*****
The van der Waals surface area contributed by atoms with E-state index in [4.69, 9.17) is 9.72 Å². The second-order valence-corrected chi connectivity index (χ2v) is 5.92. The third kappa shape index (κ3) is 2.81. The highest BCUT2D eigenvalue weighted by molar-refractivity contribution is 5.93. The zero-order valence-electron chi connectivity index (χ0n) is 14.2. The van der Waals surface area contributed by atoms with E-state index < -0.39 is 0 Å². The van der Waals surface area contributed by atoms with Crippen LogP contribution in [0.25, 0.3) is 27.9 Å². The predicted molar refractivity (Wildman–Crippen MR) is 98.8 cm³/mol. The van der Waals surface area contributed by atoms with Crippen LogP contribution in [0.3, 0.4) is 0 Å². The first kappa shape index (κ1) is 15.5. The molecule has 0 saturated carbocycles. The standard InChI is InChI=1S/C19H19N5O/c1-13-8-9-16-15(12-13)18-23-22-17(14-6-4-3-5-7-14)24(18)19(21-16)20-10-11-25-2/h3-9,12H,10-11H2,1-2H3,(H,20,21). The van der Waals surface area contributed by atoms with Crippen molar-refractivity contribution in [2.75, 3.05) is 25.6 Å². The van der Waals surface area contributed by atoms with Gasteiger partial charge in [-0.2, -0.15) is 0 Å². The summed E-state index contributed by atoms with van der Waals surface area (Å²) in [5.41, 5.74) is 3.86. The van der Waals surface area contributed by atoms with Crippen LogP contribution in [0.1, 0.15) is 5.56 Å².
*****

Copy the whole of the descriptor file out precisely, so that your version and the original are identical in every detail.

The van der Waals surface area contributed by atoms with E-state index in [4.69, 9.17) is 9.72 Å². The second-order valence-corrected chi connectivity index (χ2v) is 5.92. The third kappa shape index (κ3) is 2.81. The highest BCUT2D eigenvalue weighted by molar-refractivity contribution is 5.93. The zero-order valence-electron chi connectivity index (χ0n) is 14.2. The van der Waals surface area contributed by atoms with E-state index < -0.39 is 0 Å². The van der Waals surface area contributed by atoms with Crippen LogP contribution in [0.25, 0.3) is 27.9 Å². The predicted molar refractivity (Wildman–Crippen MR) is 98.8 cm³/mol. The van der Waals surface area contributed by atoms with Crippen LogP contribution in [0.3, 0.4) is 0 Å². The first kappa shape index (κ1) is 15.5. The molecule has 0 saturated carbocycles. The standard InChI is InChI=1S/C19H19N5O/c1-13-8-9-16-15(12-13)18-23-22-17(14-6-4-3-5-7-14)24(18)19(21-16)20-10-11-25-2/h3-9,12H,10-11H2,1-2H3,(H,20,21). The van der Waals surface area contributed by atoms with Crippen molar-refractivity contribution in [2.75, 3.05) is 25.6 Å². The van der Waals surface area contributed by atoms with Gasteiger partial charge in [-0.2, -0.15) is 0 Å². The summed E-state index contributed by atoms with van der Waals surface area (Å²) in [5.41, 5.74) is 3.86. The van der Waals surface area contributed by atoms with Crippen LogP contribution in [0.1, 0.15) is 5.56 Å².